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Old 02-21-2003, 06:21 PM
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csnow csnow is offline
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Join Date: May 2002
Location: Mass
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Quote:
Originally posted by EricSilver
2. Pry top bushing down(?) and out from around bolt.

3. Remove the bolt by angling through idler arm hole and sliding up and out.
Top bushing would be going upwards in this case. As you probably noticed in the thread, I had no luck with this removal technique. Hopefully it will work for you.

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4. Reassemble in reverse -- angle bolt in from top, align bolt, slide in upper bushing, slide in lower bushing, attach nut and tighten as hard as possible.
Use the proper torque value. I forget what it is.

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Q: Do both front wheels have to be off the ground, or can I just jack up the right side of the car?
I strongly suggest supporting the entire front end properly with jack stands. Much safer, and better access. Indeed, you may want to lift the engine slightly with the jack for better clearance, so having it on stands helps there, though this was still not enough clearance for me.

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Q: Do I need to be underneath the car, or can I get at the idler arm after removing the right-side wheel?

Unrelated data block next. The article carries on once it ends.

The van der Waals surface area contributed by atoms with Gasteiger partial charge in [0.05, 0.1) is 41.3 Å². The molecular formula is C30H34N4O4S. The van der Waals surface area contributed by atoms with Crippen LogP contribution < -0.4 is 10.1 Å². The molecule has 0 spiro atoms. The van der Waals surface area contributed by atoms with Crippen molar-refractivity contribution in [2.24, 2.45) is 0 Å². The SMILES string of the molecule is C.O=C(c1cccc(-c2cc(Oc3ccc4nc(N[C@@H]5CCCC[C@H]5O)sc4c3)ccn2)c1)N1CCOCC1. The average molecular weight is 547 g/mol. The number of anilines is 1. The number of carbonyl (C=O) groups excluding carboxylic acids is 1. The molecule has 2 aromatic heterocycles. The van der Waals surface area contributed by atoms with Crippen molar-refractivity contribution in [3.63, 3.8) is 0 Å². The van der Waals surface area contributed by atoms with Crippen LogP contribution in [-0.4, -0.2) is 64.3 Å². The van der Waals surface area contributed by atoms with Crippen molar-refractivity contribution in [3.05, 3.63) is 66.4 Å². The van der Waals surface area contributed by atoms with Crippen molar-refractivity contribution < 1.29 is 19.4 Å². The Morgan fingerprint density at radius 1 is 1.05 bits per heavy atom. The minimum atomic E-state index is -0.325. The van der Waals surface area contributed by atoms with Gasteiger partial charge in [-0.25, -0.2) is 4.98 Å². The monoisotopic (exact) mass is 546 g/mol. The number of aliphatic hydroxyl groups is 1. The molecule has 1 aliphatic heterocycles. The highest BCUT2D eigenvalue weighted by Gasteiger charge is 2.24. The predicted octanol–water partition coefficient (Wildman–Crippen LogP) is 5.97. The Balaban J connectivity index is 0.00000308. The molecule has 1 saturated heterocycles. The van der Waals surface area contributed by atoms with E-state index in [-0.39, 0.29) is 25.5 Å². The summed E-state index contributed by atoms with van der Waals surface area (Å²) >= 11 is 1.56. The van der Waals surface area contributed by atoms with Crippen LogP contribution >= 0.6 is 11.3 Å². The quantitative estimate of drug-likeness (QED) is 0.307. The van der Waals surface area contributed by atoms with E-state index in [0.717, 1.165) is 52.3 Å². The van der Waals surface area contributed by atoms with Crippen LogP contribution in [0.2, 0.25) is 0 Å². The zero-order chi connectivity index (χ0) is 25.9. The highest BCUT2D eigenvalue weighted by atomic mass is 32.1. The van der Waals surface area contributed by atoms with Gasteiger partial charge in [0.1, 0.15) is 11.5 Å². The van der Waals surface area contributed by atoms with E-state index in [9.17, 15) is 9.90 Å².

You will want to be able to get under the car.

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Q: If I install the bolt upside down, as is suggested in the thread, do I also reverse the order of the washer and what appears to be a type of cap that comes with the kit? (See photo.)
The cap is designed to keep water and debris out of the bushing tube. I would put it on top. I believe there is also a spacer washer that is not shown. I'm not sure where it should go in an upside-down scenario. I believe Larry Bible asked this exact question in another thread, and got an answer. See if you can find it.

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Q: How tight do I need to tighten the bolt?
I forget the torque value. I believe I already stated my concern about getting the proper torque value for an upside-down mounting. Torque values always apply to the nut in a nut & bolt scenario. There must be a reason for this convention. My theoretical guess is that slightly more torque would be required on the bolt end to be equivalent. Why? There would be some additional friction on the bolt shank as it turns within the bushing. Put another way, how much torque is required to spin the bolt before the nut is even applied to the equation? This higher 'baseline' value would need to be added to the total torque. That's my theory to explain the convention.
I have not tested this theory or done any research. Close enough? Probably, but I really do not know. Enough on that. Arthur is probably right. I'm sure if it's just a couple of Ft-lbs either way, it's no big deal anyways.

Best of luck, and happy wrenching!
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Last edited by csnow; 02-21-2003 at 06:30 PM.
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